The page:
Celestia shook her head vigorously. “No, there are too many strong, provocative choices in this picture for me to believe that these elements aren’t deliberate. I may not know what the painter intended with my nose, but I have complete confidence that there is some intention there.”

Luna gestured to the ground, where the artist had begun to stir. “Well, she seems to be coming around. Let’s just ask her, shall we?”




Lawn Chair tried to open her eyes, then quickly shut them again. It was far too bright. She tried to remember where she was; surely not at home, it wasn’t so cold at home. Tile. She was lying on tile, that’s why it was cold.

She huddled herself into a ball, groaning as she tried to crack open her eyes. There was so much noise, but it was all a blur. What was going on? Was she in a hospital? That would explain the flashing lights, maybe.

Bits and pieces came rushing back to her, faster than she could process. She was at the gallery, that was right. For the grand opening of the exhibit. She was showing her work off, and then…

The noises were becoming more distinct. It didn’t sound like doctors. It sounded like a hundred different simultaneous conversations, just far enough away that she couldn’t make them out. That’s right, all those ponies had come in with—

“The princesses!” she tried to cry, but it came out as a groan. Squinting, she forced herself to her hooves. The princesses had come in, Celestia and Luna, and she’d been standing right in front of Displaced, and they had both looked right at her, and…

Well, and then she woke up lying on the tile.

Head still swimming, she forced her eyes fully open. Immediately, a thousand flashbulbs assaulted her, a blinding strobe though which only one thing was visible: the massive, dark blue-form of Princess Luna looming over her.

“WHY DID YOU GIVE MY SISTER THE FACE OF A PUG-NOSED STALLION?” she thundered.

Lawn Chair had just enough time to stammer, “Ah… D-D-Death of th-the Artist?” before she fainted again.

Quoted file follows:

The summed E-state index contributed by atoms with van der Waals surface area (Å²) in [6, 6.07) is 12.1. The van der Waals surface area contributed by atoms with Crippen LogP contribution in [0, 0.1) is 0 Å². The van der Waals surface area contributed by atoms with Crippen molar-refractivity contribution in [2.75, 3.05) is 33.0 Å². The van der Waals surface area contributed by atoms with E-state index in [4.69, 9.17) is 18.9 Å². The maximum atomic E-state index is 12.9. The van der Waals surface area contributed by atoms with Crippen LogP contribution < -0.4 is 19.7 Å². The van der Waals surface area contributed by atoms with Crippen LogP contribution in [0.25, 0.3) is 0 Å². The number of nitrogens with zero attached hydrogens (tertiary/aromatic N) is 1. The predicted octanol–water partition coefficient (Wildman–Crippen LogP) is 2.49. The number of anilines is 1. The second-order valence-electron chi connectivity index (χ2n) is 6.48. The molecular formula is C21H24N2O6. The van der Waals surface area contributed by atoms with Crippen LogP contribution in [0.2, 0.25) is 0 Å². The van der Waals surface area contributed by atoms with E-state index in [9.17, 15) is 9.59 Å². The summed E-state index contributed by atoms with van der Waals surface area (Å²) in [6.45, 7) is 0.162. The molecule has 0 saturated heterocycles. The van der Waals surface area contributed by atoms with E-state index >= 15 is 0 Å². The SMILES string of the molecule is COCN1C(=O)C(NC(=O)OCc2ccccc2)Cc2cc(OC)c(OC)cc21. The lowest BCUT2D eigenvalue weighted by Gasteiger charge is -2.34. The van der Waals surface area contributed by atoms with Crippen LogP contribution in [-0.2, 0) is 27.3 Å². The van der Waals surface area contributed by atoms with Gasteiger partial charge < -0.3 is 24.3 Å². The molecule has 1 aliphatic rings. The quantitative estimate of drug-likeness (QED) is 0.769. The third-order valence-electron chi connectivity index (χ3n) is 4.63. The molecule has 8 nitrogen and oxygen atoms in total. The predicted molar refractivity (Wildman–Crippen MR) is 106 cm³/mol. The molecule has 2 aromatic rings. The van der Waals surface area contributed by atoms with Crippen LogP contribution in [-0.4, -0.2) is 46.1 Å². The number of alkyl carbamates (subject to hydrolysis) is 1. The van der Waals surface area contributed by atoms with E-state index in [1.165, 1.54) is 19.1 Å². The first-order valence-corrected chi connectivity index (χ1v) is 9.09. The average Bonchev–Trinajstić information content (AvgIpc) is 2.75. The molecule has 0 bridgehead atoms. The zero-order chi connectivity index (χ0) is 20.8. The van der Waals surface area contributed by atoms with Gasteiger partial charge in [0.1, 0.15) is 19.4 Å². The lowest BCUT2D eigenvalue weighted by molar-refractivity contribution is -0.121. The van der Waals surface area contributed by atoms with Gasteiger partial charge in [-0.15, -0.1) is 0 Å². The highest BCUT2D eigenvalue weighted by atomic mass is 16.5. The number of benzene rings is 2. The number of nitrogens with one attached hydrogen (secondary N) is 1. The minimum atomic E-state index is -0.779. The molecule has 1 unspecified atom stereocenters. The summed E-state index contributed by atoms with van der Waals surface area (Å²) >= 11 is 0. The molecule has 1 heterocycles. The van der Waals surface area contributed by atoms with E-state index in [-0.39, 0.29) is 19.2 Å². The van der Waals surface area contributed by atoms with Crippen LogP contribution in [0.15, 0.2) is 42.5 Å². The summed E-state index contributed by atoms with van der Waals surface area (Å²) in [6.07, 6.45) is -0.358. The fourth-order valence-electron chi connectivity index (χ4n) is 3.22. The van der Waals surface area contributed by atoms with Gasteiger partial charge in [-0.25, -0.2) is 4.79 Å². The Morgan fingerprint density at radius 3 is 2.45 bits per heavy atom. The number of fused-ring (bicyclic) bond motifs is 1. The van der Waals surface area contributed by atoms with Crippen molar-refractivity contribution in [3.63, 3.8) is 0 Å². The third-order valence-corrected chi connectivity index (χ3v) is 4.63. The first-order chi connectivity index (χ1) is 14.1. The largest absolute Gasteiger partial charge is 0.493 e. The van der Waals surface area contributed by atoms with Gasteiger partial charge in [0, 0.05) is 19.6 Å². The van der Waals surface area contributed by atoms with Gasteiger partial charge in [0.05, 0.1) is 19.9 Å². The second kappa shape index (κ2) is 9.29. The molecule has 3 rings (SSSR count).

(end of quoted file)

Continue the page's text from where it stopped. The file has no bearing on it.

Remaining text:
Pics
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#1 · 2
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So... you wrote an entire fic about Celestia and Luna critiquing the actual picture that your story is based on? The meta is strong with this one.

This is basically just a "two ponies talk to each other for a few thousand words" fic, but I really like how the dialogue flows. It doesn't just go through a list of talking points about the pic, but it segues naturally, detours into personal moments and anecdotes where appropriate, and generally feels like two people who are nominally talking about something, but are really just talking. So, this is the second story in as many that I've read today where I'm going to praise it for feeling natural.

The penultimate line also made me giggle, which is good.

Where I'd spend a little time cleaning up on this is in mood shifts. The way the conversation moves from topic to topic feels natural, but as a reader, this fic goes from light to heavy and back again at warp speed. Sure, people talk like that, but a story should have smoother transitions than real conversations "need" to.

Nice work, author. And now, on to... well, shoveling, since the snow seems to have stopped, and it's only going to get colder as the day goes on. Best I do it now, rather go outside once we hit "you could permanently damage your lungs if you don't wear something over your mouth and nose" temperatures, and they're coming! Ah, Minnesota... anyway, back in an hour or two for some more reviewing.